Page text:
It can’t be enough.  Regardless of all of our best efforts to keep the commandments and serve others – we are lost.  We have fallen from the presence of our Heavenly Father.  “For all have sinned, and come short of the glory of God;” (Romans 3:23) No matter what we do, we cannot save ourselves.  We are stuck forever in a state of separation from our Eternal Parents.  It’s a horrific state to be in and we simply do not have the power to do anything about it.

But, even in this sorrowful state, there is hope.  Even though we can’t do anything about our fallen state, Christ can.  He has made his sacrifice so that we might return to live with our Eternal Parents again.  The only thing that will ever make up for our fall is His Atonement and He gives that to us freely.

Some people look and say, “well there’s nothing we can do, we’re saved completely by grace, so it doesn’t matter if we give our efforts to keep the commandments – none of that will save us so why bother?”  Why bother?  Because we don’t give our efforts to save ourselves, we give them to serve Christ, to give something, the only thing we can give, back to Him in return for what he has given us.  We wouldn’t say as a community, “well, nothing we can do will make up for the Sheltons’ loss so let’s not do anything at all.”  That would be absurd!  Of course we did what we could do for the Sheltons.  We gave our very best efforts, and did all that we can do.  We’re not doing it because we think it will fix the problem, we’re doing it because we love the Sheltons.  We don’t serve Christ because it saves us, we do it because we love him.

I think sometimes that phrase “all that we can do” is misunderstood.  Of course we didn’t do every single possible thing that we could have done for them.  We didn’t finish their basement, or donate every cent of our money, or make it so that Scott will never have to work again… but that doesn’t make it so it wasn’t our best.  I don’t think the Sheltons are going to come back to their friends and family and say, “well, but you could have done ____”, I’m sure they are seeing everyone’s efforts and are grateful for what has been done.  They know that we’ve made our best and honest effort to do what we could to alleviate their pain, as feeble as those efforts may seem.  I think Christ will look at us the same way.  Even though we cannot ever do every single thing we possibly could do, to be the very best we could possibly be, I don’t think He will fault us for that.  I think at the last day Christ will look at us and say as he did to the woman who anointed His feet, “Her sins, which are many, are forgiven; for she loved much” (Luke 7:47).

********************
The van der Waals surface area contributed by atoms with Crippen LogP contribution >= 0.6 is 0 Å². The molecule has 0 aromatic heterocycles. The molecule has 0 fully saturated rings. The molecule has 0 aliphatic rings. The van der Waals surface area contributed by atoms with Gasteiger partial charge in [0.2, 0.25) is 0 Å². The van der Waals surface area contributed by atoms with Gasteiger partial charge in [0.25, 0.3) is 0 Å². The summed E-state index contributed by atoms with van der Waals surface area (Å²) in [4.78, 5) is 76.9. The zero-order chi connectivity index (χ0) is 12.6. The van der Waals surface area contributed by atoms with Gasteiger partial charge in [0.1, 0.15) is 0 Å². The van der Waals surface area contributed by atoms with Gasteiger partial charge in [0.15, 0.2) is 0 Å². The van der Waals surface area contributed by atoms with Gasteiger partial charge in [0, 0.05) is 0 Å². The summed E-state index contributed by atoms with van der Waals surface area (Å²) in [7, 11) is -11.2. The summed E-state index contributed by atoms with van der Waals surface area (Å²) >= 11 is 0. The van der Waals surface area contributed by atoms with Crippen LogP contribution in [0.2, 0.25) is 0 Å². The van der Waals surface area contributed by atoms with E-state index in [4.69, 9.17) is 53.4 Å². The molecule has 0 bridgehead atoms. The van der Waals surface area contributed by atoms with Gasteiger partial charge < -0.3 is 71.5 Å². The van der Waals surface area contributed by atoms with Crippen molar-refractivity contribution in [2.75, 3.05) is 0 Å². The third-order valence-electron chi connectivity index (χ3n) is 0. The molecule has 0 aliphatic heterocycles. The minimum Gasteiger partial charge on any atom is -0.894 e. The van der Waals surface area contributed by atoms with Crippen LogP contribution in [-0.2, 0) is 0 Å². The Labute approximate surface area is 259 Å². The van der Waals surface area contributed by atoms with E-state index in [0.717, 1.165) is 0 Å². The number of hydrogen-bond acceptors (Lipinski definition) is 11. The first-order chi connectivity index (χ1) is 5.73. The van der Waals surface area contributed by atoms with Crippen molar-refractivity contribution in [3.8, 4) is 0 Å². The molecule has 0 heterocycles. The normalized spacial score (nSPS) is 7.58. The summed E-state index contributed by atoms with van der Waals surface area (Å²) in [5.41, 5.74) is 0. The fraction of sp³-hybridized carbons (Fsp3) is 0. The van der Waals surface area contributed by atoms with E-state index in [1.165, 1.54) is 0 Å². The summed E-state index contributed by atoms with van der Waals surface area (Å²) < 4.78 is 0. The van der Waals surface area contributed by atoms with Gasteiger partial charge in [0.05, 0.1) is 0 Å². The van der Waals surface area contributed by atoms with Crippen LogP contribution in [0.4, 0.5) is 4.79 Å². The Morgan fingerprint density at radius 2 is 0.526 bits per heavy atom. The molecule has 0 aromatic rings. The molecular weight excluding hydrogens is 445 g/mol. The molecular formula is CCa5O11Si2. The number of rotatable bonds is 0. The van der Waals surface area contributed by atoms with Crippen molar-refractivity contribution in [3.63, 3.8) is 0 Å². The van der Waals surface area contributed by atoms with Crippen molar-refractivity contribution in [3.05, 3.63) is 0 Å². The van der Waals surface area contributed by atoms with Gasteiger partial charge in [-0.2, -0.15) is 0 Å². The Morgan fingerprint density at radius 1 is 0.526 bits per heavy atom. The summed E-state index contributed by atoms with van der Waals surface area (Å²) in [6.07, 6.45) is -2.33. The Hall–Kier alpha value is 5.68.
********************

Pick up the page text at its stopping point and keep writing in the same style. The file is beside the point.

The Atonement is real.  It will make up for every pain, every sorrow, every sin that we face in this world.  Christ made his sacrifice so that the Sheltons can be reunited with their sweet Kayson again.  So that their family, and our family, and all families can be together forever.  Our efforts are nothing, but because of Him- 

It is enough.

For anyone who would like to do something for the Sheltons donations can be made through Wells Fargo in an account set up in Kayson’s name.  There is also an online fundraiser that you can get to here. Blankets are also being collected in our neighborhood to be displayed at the funeral, you can contact me in the comments if you want a specific drop off point.

You Can’t Do it All, So Don’t

Recently I listened to a friend tell me and a few of our other friends how she feels like she’s not doing enough.  That she sees the other moms around her doing all these great things and wonders why she can’t do everything that these women other women do.  Having watched this particular mom I can tell you for a fact – she’s one of the moms that I have looked at and thought, “Man, why can’t I do all that she does?”  Her house is always clean and well decorated, she seems to always be organizing activities with other people, she exercises, she cooks healthy meals, she dresses cute and is always smiling and reaching out to people who could use a friend.  Oh, and on top of that she has three little boys that she takes care of all day in addition to working crazy 12 hour night shifts as a nurse.  If she doesn’t count as the pulled-together mom of the year no one does.